The Privacy Shift and What it Means for Fraud Prevention

Navigating the Next Stage of Digital Evolution: Privacy, Security, and the IP Privacy Conundrum 

As the digital world evolves, so do user privacy and safety implications, leaving indelible marks on regulation, corporate policies, and technological innovation. The (ongoing and upcoming) decline of third-party cookies and the crackdown on cross-site tracking will dramatically impact digital marketing, increasing user trust and privacy-first innovation of the digital experience, while diminishing the effectiveness and measurability of digital media in the customer journey.

Marketers can be comforted that ad fraud protection does not hinge on 3rd party cookies or cross-site tracking. However, while the media world grapples with a cookieless future, the next battle for digital privacy looms on the horizon, posing a threat to detection and defenses against ad fraud, as well as the overall safety of the digital world.

IP addresses are emerging as the next frontier for privacy debate, with major web platforms launching and exploring methods to address IP privacy concerns. This ongoing wave of privacy enhancements intensifies the implications: IP privacy carries extensive consequences, potentially affecting not only the field of marketing but the overall security of the digital landscape.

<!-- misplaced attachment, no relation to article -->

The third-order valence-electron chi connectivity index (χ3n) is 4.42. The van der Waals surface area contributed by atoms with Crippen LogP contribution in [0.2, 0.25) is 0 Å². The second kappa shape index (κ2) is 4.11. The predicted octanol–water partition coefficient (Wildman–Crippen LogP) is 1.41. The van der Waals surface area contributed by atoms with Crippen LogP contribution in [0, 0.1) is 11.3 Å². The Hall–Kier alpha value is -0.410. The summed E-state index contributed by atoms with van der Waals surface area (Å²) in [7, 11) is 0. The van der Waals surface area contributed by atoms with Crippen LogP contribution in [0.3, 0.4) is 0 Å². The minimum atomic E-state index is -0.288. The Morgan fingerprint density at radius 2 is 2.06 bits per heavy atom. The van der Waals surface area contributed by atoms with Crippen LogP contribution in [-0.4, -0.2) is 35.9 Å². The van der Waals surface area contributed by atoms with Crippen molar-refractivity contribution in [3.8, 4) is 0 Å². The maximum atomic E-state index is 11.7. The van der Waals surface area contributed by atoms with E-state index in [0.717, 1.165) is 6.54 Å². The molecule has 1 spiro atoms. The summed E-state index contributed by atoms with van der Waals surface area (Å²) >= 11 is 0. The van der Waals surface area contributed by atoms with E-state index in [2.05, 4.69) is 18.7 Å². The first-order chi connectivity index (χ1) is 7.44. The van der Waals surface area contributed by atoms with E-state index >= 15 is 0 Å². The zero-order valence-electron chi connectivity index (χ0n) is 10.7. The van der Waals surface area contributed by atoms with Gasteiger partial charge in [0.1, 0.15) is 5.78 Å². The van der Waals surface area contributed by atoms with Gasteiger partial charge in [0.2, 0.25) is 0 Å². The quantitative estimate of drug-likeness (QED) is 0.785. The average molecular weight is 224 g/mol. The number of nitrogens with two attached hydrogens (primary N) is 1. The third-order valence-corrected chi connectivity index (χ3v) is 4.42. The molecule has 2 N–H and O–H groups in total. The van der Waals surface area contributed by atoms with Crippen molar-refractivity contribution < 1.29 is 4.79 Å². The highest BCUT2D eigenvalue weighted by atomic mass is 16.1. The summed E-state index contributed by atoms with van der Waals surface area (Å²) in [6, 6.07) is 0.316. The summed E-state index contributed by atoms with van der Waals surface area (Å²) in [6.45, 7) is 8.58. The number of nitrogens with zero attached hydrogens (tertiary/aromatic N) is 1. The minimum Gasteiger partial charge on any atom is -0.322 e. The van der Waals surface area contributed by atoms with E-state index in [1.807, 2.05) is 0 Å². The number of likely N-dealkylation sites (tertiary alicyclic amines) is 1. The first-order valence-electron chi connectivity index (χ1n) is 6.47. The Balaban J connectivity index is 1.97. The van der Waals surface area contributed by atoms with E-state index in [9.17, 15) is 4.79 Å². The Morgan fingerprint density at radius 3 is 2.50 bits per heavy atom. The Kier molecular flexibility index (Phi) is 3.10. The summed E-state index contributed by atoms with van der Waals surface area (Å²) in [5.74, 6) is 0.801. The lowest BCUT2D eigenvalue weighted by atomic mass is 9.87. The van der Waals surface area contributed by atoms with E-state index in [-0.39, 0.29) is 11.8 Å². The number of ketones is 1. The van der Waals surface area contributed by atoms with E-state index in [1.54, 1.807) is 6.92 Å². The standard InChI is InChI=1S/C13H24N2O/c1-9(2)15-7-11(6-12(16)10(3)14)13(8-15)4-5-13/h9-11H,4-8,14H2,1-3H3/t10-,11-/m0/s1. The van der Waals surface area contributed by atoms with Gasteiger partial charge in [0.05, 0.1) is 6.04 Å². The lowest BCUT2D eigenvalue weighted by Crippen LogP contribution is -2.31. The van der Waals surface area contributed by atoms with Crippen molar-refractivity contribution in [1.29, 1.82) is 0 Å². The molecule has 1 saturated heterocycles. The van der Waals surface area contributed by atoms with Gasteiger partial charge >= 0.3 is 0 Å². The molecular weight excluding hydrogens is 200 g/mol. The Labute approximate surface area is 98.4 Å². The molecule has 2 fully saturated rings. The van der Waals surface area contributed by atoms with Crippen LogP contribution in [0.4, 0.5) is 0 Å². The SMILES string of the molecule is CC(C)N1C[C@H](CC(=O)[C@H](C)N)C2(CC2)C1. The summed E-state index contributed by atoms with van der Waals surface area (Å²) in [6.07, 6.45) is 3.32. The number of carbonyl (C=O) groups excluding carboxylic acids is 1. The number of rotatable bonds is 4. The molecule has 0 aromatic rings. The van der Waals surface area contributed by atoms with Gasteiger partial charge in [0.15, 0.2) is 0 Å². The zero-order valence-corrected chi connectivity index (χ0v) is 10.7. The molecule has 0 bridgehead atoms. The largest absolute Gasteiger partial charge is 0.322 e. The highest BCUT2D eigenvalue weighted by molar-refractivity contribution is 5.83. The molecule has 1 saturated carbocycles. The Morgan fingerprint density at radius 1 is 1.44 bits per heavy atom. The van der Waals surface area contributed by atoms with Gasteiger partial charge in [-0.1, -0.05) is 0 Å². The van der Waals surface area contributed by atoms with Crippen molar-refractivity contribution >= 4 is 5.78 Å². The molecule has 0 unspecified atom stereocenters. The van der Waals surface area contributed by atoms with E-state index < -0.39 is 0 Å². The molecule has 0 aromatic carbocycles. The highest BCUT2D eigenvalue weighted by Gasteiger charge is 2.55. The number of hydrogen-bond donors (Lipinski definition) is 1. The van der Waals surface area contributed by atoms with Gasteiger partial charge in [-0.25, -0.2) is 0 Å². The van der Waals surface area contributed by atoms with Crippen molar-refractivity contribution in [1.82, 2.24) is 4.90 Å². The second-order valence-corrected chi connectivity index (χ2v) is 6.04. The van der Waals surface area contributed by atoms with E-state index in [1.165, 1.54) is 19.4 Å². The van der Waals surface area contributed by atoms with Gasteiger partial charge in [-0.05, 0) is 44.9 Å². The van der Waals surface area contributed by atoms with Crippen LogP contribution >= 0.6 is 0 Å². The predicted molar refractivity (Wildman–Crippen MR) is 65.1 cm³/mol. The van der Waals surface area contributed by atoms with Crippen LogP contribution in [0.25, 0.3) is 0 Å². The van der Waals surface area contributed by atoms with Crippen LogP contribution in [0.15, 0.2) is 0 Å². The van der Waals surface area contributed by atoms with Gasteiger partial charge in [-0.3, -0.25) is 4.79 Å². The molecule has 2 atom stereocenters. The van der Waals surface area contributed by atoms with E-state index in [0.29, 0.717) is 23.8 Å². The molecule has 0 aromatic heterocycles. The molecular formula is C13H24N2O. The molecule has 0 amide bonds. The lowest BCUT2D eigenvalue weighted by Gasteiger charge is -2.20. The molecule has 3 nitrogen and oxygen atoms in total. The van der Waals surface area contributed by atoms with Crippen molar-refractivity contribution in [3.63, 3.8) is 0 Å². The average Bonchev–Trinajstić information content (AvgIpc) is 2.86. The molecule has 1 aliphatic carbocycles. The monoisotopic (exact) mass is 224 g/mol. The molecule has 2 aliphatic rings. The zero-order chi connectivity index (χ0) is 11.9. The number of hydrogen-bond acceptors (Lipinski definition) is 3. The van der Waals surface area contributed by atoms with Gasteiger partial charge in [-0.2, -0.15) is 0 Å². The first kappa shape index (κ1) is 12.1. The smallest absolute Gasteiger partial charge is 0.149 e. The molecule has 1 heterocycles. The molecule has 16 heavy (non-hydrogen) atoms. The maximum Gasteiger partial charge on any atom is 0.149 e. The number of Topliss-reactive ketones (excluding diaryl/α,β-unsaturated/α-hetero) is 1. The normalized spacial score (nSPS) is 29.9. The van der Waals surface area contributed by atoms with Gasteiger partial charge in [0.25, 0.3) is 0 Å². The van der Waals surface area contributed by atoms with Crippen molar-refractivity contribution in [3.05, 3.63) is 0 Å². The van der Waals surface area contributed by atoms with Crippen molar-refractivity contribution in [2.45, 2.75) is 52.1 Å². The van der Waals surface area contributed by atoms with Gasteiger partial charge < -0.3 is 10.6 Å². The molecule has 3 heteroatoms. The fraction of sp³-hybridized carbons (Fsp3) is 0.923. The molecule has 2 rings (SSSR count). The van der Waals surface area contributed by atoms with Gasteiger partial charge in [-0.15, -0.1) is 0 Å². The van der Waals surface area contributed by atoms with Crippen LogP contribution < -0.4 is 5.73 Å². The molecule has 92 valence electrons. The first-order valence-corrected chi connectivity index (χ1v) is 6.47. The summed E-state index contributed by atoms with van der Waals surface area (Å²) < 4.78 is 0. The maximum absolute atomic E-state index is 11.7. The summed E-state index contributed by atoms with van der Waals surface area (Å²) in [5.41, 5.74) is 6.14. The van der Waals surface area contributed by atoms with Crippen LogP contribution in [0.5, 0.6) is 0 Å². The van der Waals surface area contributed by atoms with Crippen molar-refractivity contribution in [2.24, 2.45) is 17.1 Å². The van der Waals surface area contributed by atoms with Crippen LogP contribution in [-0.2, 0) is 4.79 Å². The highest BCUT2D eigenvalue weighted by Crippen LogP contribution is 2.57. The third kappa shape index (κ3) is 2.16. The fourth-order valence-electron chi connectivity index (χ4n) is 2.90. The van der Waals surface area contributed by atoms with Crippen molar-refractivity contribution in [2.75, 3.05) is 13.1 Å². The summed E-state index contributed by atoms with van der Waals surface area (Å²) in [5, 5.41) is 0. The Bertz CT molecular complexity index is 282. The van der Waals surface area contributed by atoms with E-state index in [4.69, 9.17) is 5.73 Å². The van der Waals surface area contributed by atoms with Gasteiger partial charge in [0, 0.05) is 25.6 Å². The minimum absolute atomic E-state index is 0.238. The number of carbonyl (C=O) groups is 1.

IP is a critical anti-abuse signal employed not only in digital marketing but also across various sectors such as banking, e-commerce, and online communication. High-entropy signals like IP addresses are crucial for fraud detection because they provide a rich and distinct data set, making it easier to attribute actions. However, the use of IP addresses for tracking and surveillance has triggered user privacy concerns. 

Balancing user privacy and security is a delicate act. In a privacy-only, unsecure media landscape, a loss of confidence in digital channels would lead to less investment in and less revenue for content creators. In this scenario, there is a greater vulnerability to fraud with reduced security and less competition for content and audience. Privacy & security are integral components of the digital experience, and finding the right equilibrium is paramount. The challenge is preserving high-entropy signals for cybersecurity while shielding them from malicious actors.